|Picture from NYTimes|
I'm back! I apologize for being MIA for the past month - I was simply held hostage by board exam prep. In the interim, I've been (sporadically) cooking healthy but mostly uninteresting food - and I've been too tired to take any photographs. You didn't miss much. But with the exam behind me, and much more time and energy, I'm looking forward to whipping up some new stuff in the kitchen soon!
I was browsing the news and just had to share this NYTimes article: Always Hungry? Here's Why
As I read it, I cackled evilly because I finally have ammo against my husband's argument that "calories are calories". I've always contested this but never really had any solid evidence to back it up. This does not stop me from putting vegetables and fruits on his plate.
Seriously though, the whole debate about weight, how to lose weight, why some people gain weight, why some lose weight, etc can be exhausting. Even worse, the dietary fads out there are just as short lived and fickle as fashion trends. I'm sure you've probably heard by now that "oh, guess what? Fat actually isn't bad. The low-fat diet craze of the 80's was actually harmful to us". I wish people would admit the same about shoulder pads.
Realistically, there are million factors at play when it comes to weight and health. So no, we're never going to figure out exactly what gives. This NYTimes article though, is well put and refreshing. It summarizes a recent JAMA publication by David Ludwig and Mark Friedman, which suggests that the composition of food consumed is equally, if not more important than the standard "calories in, calories out" rhetoric. Of course, this isn't a radically new idea (other people have tried to champion it before, but largely failed), but it is gaining hold. The thing that puzzles me is - yes, intuitively, calories in, calories out makes sense. But doesn't putting good fuel in your body also make sense? Would you put some crappy mystery fuel in your car? Exactly.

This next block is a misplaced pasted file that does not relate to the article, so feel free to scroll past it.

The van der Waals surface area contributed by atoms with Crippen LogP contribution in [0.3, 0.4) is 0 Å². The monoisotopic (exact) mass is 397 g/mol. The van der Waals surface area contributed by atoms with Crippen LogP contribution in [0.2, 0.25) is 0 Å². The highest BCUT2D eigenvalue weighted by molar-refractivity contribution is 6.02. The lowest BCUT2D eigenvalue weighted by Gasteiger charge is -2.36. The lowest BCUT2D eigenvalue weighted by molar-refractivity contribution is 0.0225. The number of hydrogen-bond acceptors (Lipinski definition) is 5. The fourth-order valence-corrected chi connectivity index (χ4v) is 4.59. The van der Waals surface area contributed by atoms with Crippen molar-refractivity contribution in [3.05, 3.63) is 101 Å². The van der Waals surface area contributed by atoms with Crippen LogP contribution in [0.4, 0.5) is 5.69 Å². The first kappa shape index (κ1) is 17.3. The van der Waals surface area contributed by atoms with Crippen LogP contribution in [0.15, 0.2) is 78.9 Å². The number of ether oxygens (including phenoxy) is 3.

I'm not knocking the calories in calories out model (I'm sure it still holds true on some level), but like the authors of the JAMA article argue, focusing exclusively on calories may only be symptomatic treatment of an ominous underlying disease - the crap food that is ubiquitous in our environment. So if you needed another reason to eat better, I hope you're satisfied.
For your reading pleasure, a link to the actual JAMA article here.
Thanks for stopping by - let's catch up over some real food soon :)
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